Many baseball enthusiasts would have heard the name Lou Gehrig as he was diagnosed with ALS in 1930’s. Hence, it is also known as Lou Gehrig disease.
Basically what happens in our body is that the special neurons for actions (motor neurons) in the brain sends signals to our muscles to do various actions and then the muscles can perform those actions such as walk, run, chew, swallow, breath, pickup your smart phone.
So in ALS these neurons in brain & spinal cord are affected and so they can’t send these signals to the muscle. So gradually over a period of time if the muscles stop working they become useless (atrophic) and the strength or power of muscle decreases.
What really happens?
- As your muscles stops doing work it becomes weak and stiff
- Initially there may be trouble in buttoning a shirt or turning a key
- One may fall more than usual while walking
- As the disease progresses it becomes difficult to move arms, legs, body, and at one point even breathing
- Slurring of speech
- Muscle cramps twitching in your arms, shoulders & tongue
- Difficulty in maintaining good posture or holding up the head
It usually starts in hand, feet and then spread to other body parts.
ALS does not affect bowel & bladder control or your thinking ability. Also, sense of touch, smell, sight, taste & hearing are retained.
What cause ALS?
To a large extent no one knows the reason for ALS although, 5-10% of the cases could be inherited
No one test can provide definitive diagnosis of ALS. Thus, a battery of tests may be needed to come to diagnosis. It is primarily diagnosed based on the detailed history of the symptoms and signs.
Complete neurological examination by physician is warranted.
- MRI – It is used to rule out any tumors or space occupying lesions causing similar symptoms.
- Blood & urine tests – As a part of routine tests.
- Electromyogram – Basically this test measures the signals received by muscles for performing various actions.
- Nerve conduction study – This test shows the doctors whether there is defect in the nerve, so that the signals are hampered.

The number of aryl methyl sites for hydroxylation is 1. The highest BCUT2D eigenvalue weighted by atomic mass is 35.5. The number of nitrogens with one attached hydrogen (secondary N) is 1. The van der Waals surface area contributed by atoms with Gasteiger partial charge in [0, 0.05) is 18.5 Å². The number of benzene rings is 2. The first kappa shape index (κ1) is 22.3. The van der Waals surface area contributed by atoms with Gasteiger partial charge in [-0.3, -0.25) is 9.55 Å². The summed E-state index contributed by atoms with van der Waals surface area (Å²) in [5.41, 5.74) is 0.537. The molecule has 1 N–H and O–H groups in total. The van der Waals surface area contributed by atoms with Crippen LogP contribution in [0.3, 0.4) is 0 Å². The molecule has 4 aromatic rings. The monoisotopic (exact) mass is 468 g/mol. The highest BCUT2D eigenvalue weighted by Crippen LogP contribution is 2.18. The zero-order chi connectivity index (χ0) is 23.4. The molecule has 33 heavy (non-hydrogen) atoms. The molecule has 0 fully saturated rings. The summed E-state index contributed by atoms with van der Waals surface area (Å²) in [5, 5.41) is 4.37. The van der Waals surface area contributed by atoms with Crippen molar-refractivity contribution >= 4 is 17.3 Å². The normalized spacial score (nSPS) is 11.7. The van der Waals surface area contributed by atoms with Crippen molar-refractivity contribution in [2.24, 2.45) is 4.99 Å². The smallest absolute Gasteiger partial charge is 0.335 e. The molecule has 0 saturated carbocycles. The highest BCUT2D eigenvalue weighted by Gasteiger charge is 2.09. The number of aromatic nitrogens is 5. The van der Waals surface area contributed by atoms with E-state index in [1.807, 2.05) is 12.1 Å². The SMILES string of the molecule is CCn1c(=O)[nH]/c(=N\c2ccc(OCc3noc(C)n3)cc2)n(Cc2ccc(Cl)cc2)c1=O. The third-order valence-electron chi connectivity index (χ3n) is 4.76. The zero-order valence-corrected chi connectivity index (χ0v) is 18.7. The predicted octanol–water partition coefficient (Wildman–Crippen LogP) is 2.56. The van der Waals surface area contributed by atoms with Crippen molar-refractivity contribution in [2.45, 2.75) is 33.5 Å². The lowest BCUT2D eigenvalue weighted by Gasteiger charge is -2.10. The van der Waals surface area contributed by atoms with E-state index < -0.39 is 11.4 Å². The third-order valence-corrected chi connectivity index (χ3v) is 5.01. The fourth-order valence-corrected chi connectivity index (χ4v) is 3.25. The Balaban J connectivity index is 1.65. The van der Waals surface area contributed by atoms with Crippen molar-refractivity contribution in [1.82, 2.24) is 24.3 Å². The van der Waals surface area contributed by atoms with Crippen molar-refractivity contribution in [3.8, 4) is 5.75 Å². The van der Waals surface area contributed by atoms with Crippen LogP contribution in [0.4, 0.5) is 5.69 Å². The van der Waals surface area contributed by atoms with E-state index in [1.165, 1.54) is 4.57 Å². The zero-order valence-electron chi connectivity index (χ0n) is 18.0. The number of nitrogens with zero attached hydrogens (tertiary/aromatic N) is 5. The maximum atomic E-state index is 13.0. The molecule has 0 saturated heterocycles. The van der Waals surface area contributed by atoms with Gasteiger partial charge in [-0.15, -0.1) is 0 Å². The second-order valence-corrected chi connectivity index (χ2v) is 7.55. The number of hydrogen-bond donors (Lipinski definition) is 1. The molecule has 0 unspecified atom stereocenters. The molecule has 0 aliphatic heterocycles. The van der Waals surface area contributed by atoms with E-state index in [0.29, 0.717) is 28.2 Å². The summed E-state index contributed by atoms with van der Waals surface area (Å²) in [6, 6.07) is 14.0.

- Muscle biopsy – If the various tests points towards some muscle disease then a muscle biopsy may be advised.
ALS has no cure as of now, but the main aim towards treatment is that the patients should be able to retain the strength of muscle and avert the progression of the disease.
The main aim of the treatment is that patient should maintain chores independently as far as possible and thus improve the quality of life.
- Medication – Few medications such as Riluzole and Edaravove have limited utility.
- Other medication – various drugs are given to relive the symptoms of cramps, spasms, spasticity, pain, fatigue & depression
- Therapy sessions – Different kinds of therapies are prescribed to support life such as –
- Breathing therapy – Eventually with time it becomes difficult to breath and one may need a mechanical ventilator as well.
- Physical – Low impact exercises to maintain muscle strength, range motion so as to maintain independent life.
- Speech therapy – In later stages of ALS, speech may become slurred & hence a therapist may help adapt to speak more clearly
There are many clinical studies going on for new medications & treatment modalities for improving the outcome & quality of life for ALS patients.